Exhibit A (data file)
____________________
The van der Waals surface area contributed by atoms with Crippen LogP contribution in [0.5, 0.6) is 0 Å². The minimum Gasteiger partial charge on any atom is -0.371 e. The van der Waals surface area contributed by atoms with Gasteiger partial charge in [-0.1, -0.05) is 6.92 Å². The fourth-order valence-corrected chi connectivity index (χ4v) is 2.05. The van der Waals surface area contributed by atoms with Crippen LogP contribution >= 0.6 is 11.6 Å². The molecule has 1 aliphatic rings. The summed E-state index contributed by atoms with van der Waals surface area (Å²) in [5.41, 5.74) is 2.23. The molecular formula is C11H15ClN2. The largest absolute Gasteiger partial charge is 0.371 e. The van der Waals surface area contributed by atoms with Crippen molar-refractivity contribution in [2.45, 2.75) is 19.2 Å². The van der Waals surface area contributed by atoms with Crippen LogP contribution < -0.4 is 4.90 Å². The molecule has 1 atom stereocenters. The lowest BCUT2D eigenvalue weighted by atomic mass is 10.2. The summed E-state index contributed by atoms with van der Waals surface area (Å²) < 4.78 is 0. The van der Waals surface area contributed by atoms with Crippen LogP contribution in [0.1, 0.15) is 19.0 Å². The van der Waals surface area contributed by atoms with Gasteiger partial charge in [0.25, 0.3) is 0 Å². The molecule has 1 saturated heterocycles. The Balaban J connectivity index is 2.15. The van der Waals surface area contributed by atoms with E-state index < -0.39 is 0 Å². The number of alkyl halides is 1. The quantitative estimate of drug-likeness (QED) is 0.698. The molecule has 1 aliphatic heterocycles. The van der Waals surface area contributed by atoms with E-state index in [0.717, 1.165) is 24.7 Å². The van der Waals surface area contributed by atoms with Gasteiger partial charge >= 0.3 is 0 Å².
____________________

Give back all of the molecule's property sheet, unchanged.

The van der Waals surface area contributed by atoms with Crippen LogP contribution in [0.5, 0.6) is 0 Å². The minimum Gasteiger partial charge on any atom is -0.371 e. The van der Waals surface area contributed by atoms with Gasteiger partial charge in [-0.1, -0.05) is 6.92 Å². The fourth-order valence-corrected chi connectivity index (χ4v) is 2.05. The van der Waals surface area contributed by atoms with Crippen LogP contribution >= 0.6 is 11.6 Å². The molecule has 1 aliphatic rings. The summed E-state index contributed by atoms with van der Waals surface area (Å²) in [5.41, 5.74) is 2.23. The molecular formula is C11H15ClN2. The largest absolute Gasteiger partial charge is 0.371 e. The van der Waals surface area contributed by atoms with Crippen molar-refractivity contribution in [2.45, 2.75) is 19.2 Å². The van der Waals surface area contributed by atoms with Crippen LogP contribution < -0.4 is 4.90 Å². The molecule has 1 atom stereocenters. The lowest BCUT2D eigenvalue weighted by atomic mass is 10.2. The summed E-state index contributed by atoms with van der Waals surface area (Å²) < 4.78 is 0. The van der Waals surface area contributed by atoms with Crippen LogP contribution in [0.1, 0.15) is 19.0 Å². The van der Waals surface area contributed by atoms with Gasteiger partial charge in [0.25, 0.3) is 0 Å². The molecule has 1 saturated heterocycles. The Balaban J connectivity index is 2.15. The van der Waals surface area contributed by atoms with E-state index < -0.39 is 0 Å². The number of alkyl halides is 1. The quantitative estimate of drug-likeness (QED) is 0.698. The molecule has 1 aliphatic heterocycles. The van der Waals surface area contributed by atoms with E-state index in [0.717, 1.165) is 24.7 Å². The van der Waals surface area contributed by atoms with Gasteiger partial charge >= 0.3 is 0 Å².